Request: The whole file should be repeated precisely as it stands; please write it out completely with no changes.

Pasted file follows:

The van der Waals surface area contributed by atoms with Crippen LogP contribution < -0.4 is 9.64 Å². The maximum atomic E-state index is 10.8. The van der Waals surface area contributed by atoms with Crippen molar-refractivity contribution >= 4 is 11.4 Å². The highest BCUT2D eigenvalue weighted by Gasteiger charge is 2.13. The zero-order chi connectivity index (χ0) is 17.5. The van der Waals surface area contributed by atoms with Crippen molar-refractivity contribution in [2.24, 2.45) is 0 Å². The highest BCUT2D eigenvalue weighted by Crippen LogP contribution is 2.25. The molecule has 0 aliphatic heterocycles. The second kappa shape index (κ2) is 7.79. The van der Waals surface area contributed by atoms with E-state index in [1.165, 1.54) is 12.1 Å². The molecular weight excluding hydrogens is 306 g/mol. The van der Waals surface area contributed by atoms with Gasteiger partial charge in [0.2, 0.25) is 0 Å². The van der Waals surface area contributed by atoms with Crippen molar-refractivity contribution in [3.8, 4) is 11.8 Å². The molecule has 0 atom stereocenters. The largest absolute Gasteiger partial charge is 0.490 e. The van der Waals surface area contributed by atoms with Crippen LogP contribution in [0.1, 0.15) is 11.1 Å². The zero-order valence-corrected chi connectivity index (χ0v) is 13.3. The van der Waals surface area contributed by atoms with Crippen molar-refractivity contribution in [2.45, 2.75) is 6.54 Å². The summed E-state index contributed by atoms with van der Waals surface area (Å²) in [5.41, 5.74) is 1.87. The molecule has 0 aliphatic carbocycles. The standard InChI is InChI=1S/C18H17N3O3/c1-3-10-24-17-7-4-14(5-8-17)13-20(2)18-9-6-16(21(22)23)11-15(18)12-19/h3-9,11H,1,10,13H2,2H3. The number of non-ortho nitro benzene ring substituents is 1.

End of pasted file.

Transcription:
The van der Waals surface area contributed by atoms with Crippen LogP contribution < -0.4 is 9.64 Å². The maximum atomic E-state index is 10.8. The van der Waals surface area contributed by atoms with Crippen molar-refractivity contribution >= 4 is 11.4 Å². The highest BCUT2D eigenvalue weighted by Gasteiger charge is 2.13. The zero-order chi connectivity index (χ0) is 17.5. The van der Waals surface area contributed by atoms with Crippen molar-refractivity contribution in [2.24, 2.45) is 0 Å². The highest BCUT2D eigenvalue weighted by Crippen LogP contribution is 2.25. The molecule has 0 aliphatic heterocycles. The second kappa shape index (κ2) is 7.79. The van der Waals surface area contributed by atoms with E-state index in [1.165, 1.54) is 12.1 Å². The molecular weight excluding hydrogens is 306 g/mol. The van der Waals surface area contributed by atoms with Gasteiger partial charge in [0.2, 0.25) is 0 Å². The van der Waals surface area contributed by atoms with Crippen molar-refractivity contribution in [3.8, 4) is 11.8 Å². The molecule has 0 atom stereocenters. The largest absolute Gasteiger partial charge is 0.490 e. The van der Waals surface area contributed by atoms with Crippen LogP contribution in [0.1, 0.15) is 11.1 Å². The zero-order valence-corrected chi connectivity index (χ0v) is 13.3. The van der Waals surface area contributed by atoms with Crippen molar-refractivity contribution in [2.45, 2.75) is 6.54 Å². The summed E-state index contributed by atoms with van der Waals surface area (Å²) in [5.41, 5.74) is 1.87. The molecule has 0 aliphatic carbocycles. The standard InChI is InChI=1S/C18H17N3O3/c1-3-10-24-17-7-4-14(5-8-17)13-20(2)18-9-6-16(21(22)23)11-15(18)12-19/h3-9,11H,1,10,13H2,2H3. The number of non-ortho nitro benzene ring substituents is 1.